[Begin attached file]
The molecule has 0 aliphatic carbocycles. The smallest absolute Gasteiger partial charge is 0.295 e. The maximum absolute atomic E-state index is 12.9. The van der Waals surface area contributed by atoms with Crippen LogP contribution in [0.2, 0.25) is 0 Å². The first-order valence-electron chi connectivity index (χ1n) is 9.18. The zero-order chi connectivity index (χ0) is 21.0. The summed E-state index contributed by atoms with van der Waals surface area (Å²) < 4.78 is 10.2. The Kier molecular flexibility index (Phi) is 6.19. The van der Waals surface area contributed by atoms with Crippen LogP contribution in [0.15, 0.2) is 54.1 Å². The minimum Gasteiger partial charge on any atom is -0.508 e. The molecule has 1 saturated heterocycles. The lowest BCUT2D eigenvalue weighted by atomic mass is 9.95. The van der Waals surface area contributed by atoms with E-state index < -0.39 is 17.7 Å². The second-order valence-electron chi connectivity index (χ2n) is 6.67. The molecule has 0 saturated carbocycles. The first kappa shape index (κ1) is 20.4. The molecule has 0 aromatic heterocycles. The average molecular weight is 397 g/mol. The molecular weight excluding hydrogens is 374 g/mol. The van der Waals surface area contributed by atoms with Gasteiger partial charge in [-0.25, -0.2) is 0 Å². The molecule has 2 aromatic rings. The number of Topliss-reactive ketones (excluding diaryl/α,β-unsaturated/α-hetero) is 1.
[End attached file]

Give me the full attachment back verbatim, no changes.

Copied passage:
The molecule has 0 aliphatic carbocycles. The smallest absolute Gasteiger partial charge is 0.295 e. The maximum absolute atomic E-state index is 12.9. The van der Waals surface area contributed by atoms with Crippen LogP contribution in [0.2, 0.25) is 0 Å². The first-order valence-electron chi connectivity index (χ1n) is 9.18. The zero-order chi connectivity index (χ0) is 21.0. The summed E-state index contributed by atoms with van der Waals surface area (Å²) < 4.78 is 10.2. The Kier molecular flexibility index (Phi) is 6.19. The van der Waals surface area contributed by atoms with Crippen LogP contribution in [0.15, 0.2) is 54.1 Å². The minimum Gasteiger partial charge on any atom is -0.508 e. The molecule has 1 saturated heterocycles. The lowest BCUT2D eigenvalue weighted by atomic mass is 9.95. The van der Waals surface area contributed by atoms with E-state index < -0.39 is 17.7 Å². The second-order valence-electron chi connectivity index (χ2n) is 6.67. The molecule has 0 saturated carbocycles. The first kappa shape index (κ1) is 20.4. The molecule has 0 aromatic heterocycles. The average molecular weight is 397 g/mol. The molecular weight excluding hydrogens is 374 g/mol. The van der Waals surface area contributed by atoms with Gasteiger partial charge in [-0.25, -0.2) is 0 Å². The molecule has 2 aromatic rings. The number of Topliss-reactive ketones (excluding diaryl/α,β-unsaturated/α-hetero) is 1.